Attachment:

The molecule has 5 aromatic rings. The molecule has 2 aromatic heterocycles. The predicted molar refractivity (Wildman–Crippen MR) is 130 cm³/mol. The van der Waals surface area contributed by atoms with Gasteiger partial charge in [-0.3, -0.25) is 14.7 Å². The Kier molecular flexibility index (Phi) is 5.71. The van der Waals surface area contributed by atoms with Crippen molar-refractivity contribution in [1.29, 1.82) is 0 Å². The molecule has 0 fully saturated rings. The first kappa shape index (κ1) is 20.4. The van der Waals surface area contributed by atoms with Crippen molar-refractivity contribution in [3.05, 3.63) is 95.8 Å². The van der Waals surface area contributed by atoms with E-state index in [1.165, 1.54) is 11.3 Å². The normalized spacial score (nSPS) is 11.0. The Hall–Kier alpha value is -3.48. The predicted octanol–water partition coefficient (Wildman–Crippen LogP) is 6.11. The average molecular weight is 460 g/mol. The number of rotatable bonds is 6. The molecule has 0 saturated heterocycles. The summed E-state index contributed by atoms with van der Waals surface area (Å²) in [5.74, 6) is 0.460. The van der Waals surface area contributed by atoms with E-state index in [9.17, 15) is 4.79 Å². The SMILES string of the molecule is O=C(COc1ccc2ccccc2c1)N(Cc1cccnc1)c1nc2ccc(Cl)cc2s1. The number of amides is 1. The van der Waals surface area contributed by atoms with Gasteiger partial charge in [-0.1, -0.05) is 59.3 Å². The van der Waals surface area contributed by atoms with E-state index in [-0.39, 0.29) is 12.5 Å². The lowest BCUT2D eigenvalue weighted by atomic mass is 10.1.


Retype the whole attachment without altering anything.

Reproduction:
The molecule has 5 aromatic rings. The molecule has 2 aromatic heterocycles. The predicted molar refractivity (Wildman–Crippen MR) is 130 cm³/mol. The van der Waals surface area contributed by atoms with Gasteiger partial charge in [-0.3, -0.25) is 14.7 Å². The Kier molecular flexibility index (Phi) is 5.71. The van der Waals surface area contributed by atoms with Crippen molar-refractivity contribution in [1.29, 1.82) is 0 Å². The molecule has 0 fully saturated rings. The first kappa shape index (κ1) is 20.4. The van der Waals surface area contributed by atoms with Crippen molar-refractivity contribution in [3.05, 3.63) is 95.8 Å². The van der Waals surface area contributed by atoms with E-state index in [1.165, 1.54) is 11.3 Å². The normalized spacial score (nSPS) is 11.0. The Hall–Kier alpha value is -3.48. The predicted octanol–water partition coefficient (Wildman–Crippen LogP) is 6.11. The average molecular weight is 460 g/mol. The number of rotatable bonds is 6. The molecule has 0 saturated heterocycles. The summed E-state index contributed by atoms with van der Waals surface area (Å²) in [5.74, 6) is 0.460. The van der Waals surface area contributed by atoms with E-state index in [9.17, 15) is 4.79 Å². The SMILES string of the molecule is O=C(COc1ccc2ccccc2c1)N(Cc1cccnc1)c1nc2ccc(Cl)cc2s1. The number of amides is 1. The van der Waals surface area contributed by atoms with Gasteiger partial charge in [-0.1, -0.05) is 59.3 Å². The van der Waals surface area contributed by atoms with E-state index in [-0.39, 0.29) is 12.5 Å². The lowest BCUT2D eigenvalue weighted by atomic mass is 10.1.